What will it take for the MENA region to accelerate CSP development?

The Middle East and North Africa region has become central in CSP business plans. Yet the roll out of projects has been pretty slow. CSP Today’s Heba Hashem examines why this is the case, and also why the future of CSP in MENA remains positive.

Dr Sultan Ahmed Al Jaber CEO of Masdar at the World Future Energy Summit 2012 Abu Dhabi

By Heba Hashem

Challenged by PV’s cheaper cost of energy and low DNI levels due to dust, CSP activities in the Middle East and North Africa (MENA) region have so far been limited to hybrid plants, demonstration projects, and targets on paper that are yet to be realized.

Present situation

The four operational CSP plants in the region – Shams 1 in the UAE, Ain Beni Mathar in Morocco, Hassi R’mel in Algeria, and Kuraymat in Egypt – all rely on some portion of back-up fossil fuel, with the three North African plants using integrated solar combined cycle technology.

At the same time, PV is rapidly finding its way into the region. Dubai has opted for the technology in the first phase of its solar park.

“If you take a look at the GCC, the combination of lower solar radiation and the higher CAPEX of CSP makes the kilowatt power more expensive. Obviously CSP can produce at 8pm, but governments aren’t yet in this situation where they are desperate to get power at 8pm,” says Daniel Zywietz, managing director of Ambata Capital Middle East, CEO of Enerwhere, and deputy chairman of the Clean Energy Business Council.

“They’re looking for the cheapest cost of kilowatt power at this point of time, so the question is not whether you can you get a CSP project financed, but whether can you get a PPA for a CSP project”. To be cost competitive with PV, Zywietz stresses that CSP needs to be in places with high levels of direct solar radiation.

Such places include northern central Saudi Arabia, like the city of Tabuk, and the border area between Jordan and Saudi Arabia, including south of Jordan. Oman also has spots where CSP would have a resource advantage – where DNI levels are significantly better than GHI, making CSP’s additional features economically viable.

Meeting immediate requirements

Despite these challenges, the future is far from being bleak. Jordan, for example, remains high on CSP developers’ priority markets. “Probably one of the single most active markets is Jordan, where renewables are very price-competitive with conventional alternatives – they’ve been producing power with diesel fuel,” says Thierry Tardy, director of acquisitions and project finance at ACWA Power.

Similarly, Simon Stevens, a Dubai-based lawyer specializing in project finance and a member of the project finance group Chadbourne & Parke, notes that Jordan is a market to keep on an eye on.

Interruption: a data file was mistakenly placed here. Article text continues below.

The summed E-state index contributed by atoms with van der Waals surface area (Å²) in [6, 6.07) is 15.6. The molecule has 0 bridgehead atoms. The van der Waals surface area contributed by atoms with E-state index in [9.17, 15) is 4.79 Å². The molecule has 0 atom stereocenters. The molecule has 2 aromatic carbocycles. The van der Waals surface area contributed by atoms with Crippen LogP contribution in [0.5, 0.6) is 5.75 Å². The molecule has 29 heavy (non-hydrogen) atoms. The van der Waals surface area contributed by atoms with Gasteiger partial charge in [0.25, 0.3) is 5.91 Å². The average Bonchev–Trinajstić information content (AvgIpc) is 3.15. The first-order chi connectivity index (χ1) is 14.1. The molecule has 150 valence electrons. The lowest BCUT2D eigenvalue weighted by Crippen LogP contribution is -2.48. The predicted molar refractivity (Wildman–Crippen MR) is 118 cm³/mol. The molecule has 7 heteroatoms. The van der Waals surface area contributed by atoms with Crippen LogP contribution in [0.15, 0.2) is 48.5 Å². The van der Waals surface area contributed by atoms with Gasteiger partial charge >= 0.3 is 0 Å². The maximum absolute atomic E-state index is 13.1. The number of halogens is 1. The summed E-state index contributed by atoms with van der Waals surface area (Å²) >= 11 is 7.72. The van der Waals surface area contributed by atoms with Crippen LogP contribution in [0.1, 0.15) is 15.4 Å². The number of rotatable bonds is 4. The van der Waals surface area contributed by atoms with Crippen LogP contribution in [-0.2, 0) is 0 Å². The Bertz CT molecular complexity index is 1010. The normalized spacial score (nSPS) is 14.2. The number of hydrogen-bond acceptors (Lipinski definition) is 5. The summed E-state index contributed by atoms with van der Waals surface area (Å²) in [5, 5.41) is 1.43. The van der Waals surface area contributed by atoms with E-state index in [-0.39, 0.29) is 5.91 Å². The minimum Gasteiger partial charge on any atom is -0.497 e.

“The next step in the Middle East is for the governments to make the opportunities available. That’s why we’re focusing heavily on Jordan, because right now it is ahead of the game in terms of getting projects actually off the ground and running”.

But even then, without tenders, few will want to take the risk. “The main obstacles for financing CSP in the Middle East is the lack of tenders. Once you have that, the technology should be financed – even if it’s relatively new,” says Stevens.

Sharing turbine costs

There is a way around this cycle, however; a solution which could make CSP cost-competitive with other renewables in the region and make the most out of its advantageous features.

“If you’re going to be building a conventional power plant anyway and you have extra land around you for CSP panels, mirrors and collecting units to include a CSP boiler to add extra steam, you can share the cost of the infrastructure,” Christopher Cantelmi, principal of Infrastructure and Energy, Middle East and North Africa region at International Finance Corporation, the World Bank Group’s private-sector arm, told CSP Today.

“So the unit cost of CSP would be reduced because it’s sharing the cost of infrastructure, by sharing that steam turbine generator. When you look at it as a combined project, it could make financing easier,” adds Cantelmi.

Because of the seasonal cycle in the MENA region, one issue power plants have is that they’re typically optimized for production in the summer, when power is needed the most. This means that the gas turbine runs at full load and a lot of heat is wasted, which a steam turbine could use for desalination.

In winter, on the other hand, gas turbines aren’t usually run at full load; thus, there isn’t enough steam to run the steam turbine, which results in losses at both ends.

“If you want to keep up the efficiency of one turbine, you could have another source of heat – an extended usage of the steam turbine independent of having to run the gas turbine. You share the costs of the turbine. This works because the cost of the infrastructure in a CSP plant is the highest, especially the power block and steam generator, which are the most expensive components,” explains Zywietz.

What’s also interesting, is that there are many open-cycle gas turbines in the region, because efficiency didn’t matter as much in the past. “These can be converted to a closed cycle, by adding a recovery steam generator on the back of the gas turbine to capture that wasted heat. This steam turbine could then be oversized with a CSP unit as a way of cutting down costs,” highlights Cantelmi.

Indeed, hybridization could hold the key to CSP bankability in the MENA. Not only can hybrid plants follow daily demand profile with different back-up fuel options, but they can offer considerable investment reductions compared to stand-alone CSP plants, due to the joint use of plant components such as the steam turbine and condenser. Therefore, following in the steps of the region’s four operational CSP plants may well be the best route to take.


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